Increased labour mobility seems to have stopped the racial wage discrimination of black English football players. A new study in economics from Stockholm university and Université Paris-Saclay used data from the English Premier League to investigate the impact of the so-called "Bosman ruling", and found that racial discrimination against English football players disappeared - but not for non-EU players. The study was recently published in the journal European Economic Review.
In 1995, the so-called Bosman ruling turned the labour market for European footballers upside down, introducing a free transfer market and greatly reducing the power of the football clubs. This ruling, named after the Belgian footballer Jean-Marc Bosman, lifted restrictions on the players' mobility based on the principle of free mobility of labour, as set out in the European Community Treaty. This decision was perceived as a fundamental shock to the system. Players in the EU were suddenly allowed to move to another club at the end of their contract without a transfer fee being paid, among other changes in the regulations for foreign football players in European leagues.
Could this abrupt change in conditions tell us something about racial discrimination on the labour market? Researchers in Economics Pierre Deschamps and José de Sousa thought so, and used the Bosman ruling to study how a change in the labour market power of firms could affect wage discrimination against black football players in the English Premier League.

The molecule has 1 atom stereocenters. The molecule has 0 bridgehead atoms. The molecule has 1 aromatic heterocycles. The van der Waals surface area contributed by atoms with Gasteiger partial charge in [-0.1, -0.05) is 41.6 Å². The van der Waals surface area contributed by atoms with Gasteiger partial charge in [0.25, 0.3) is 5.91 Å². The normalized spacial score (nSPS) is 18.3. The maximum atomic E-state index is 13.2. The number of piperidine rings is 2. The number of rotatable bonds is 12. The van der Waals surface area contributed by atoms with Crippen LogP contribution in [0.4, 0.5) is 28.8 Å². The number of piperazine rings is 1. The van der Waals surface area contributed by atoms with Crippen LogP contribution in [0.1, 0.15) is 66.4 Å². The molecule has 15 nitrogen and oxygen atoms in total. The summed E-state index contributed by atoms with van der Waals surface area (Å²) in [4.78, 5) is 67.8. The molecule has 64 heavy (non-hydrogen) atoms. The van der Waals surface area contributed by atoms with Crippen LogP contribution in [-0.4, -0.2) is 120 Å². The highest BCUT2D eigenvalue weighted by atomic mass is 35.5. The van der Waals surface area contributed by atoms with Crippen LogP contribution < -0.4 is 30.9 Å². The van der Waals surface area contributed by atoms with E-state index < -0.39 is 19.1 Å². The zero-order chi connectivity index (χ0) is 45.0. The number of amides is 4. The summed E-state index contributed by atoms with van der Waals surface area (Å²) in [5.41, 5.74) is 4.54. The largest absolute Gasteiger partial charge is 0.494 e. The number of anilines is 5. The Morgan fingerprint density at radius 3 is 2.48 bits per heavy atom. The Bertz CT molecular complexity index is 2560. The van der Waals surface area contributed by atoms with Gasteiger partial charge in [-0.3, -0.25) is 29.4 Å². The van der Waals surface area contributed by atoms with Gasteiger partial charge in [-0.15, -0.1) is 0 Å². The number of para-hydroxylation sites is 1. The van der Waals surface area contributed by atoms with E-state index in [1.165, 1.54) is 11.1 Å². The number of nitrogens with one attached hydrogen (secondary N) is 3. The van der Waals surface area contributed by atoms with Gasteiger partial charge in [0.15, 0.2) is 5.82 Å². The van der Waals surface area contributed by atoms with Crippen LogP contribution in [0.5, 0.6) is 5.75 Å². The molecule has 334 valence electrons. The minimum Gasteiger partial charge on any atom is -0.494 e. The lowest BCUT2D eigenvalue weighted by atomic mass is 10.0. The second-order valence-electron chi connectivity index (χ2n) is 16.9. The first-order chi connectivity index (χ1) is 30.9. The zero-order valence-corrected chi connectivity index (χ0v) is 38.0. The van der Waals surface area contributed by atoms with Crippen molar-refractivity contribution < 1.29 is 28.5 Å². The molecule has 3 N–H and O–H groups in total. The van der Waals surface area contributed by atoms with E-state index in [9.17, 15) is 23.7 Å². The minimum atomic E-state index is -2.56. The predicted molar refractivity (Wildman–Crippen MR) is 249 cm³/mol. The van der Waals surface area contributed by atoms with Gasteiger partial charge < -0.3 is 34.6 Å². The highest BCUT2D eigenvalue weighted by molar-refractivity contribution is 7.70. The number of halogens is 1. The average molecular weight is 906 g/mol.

"We find that wage discrimination against black English players was substantial before the Bosman ruling and then almost disappeared afterwards. Increasing labour mobility seemed to stop the clubs from being able to wage discriminate", said Pierre Deschamps, PhD in Economics at the Swedish Institute for Social Research (SOFI) at Stockholm University.
To be able to link the wage of a football player to his performance, the researchers used a method to identify discrimination, a so-called "market-test", on data from the English Premier League. This test detects wage discrimination by comparing teams with similar wage bills, but different shares of black players in the teams. By comparing the difference in performance between these clubs before and after the Bosman ruling, they could investigate how racial wage discrimination was affected.
Before the Bosman ruling, clubs had to pay transfer fees to recruit players who were out-of-contract. The situation was similar to the non-compete clauses often found in executive contracts, and increasingly in other types of jobs. As an example, Jean-Marc Bosman refused his club's (Liege) offer of a contract extension at only 25% of his old wage, and accepted a contract from the French club Dunkirk instead. Liege set a transfer fee that was high in order to prevent the transfer and force the player to sign the contract extension.
"This was a clear case of monopsony power - a situation where firms can limit labour market competition. After the ruling, players were free to leave for other clubs once their contracts had expired." said Pierre Deschamps.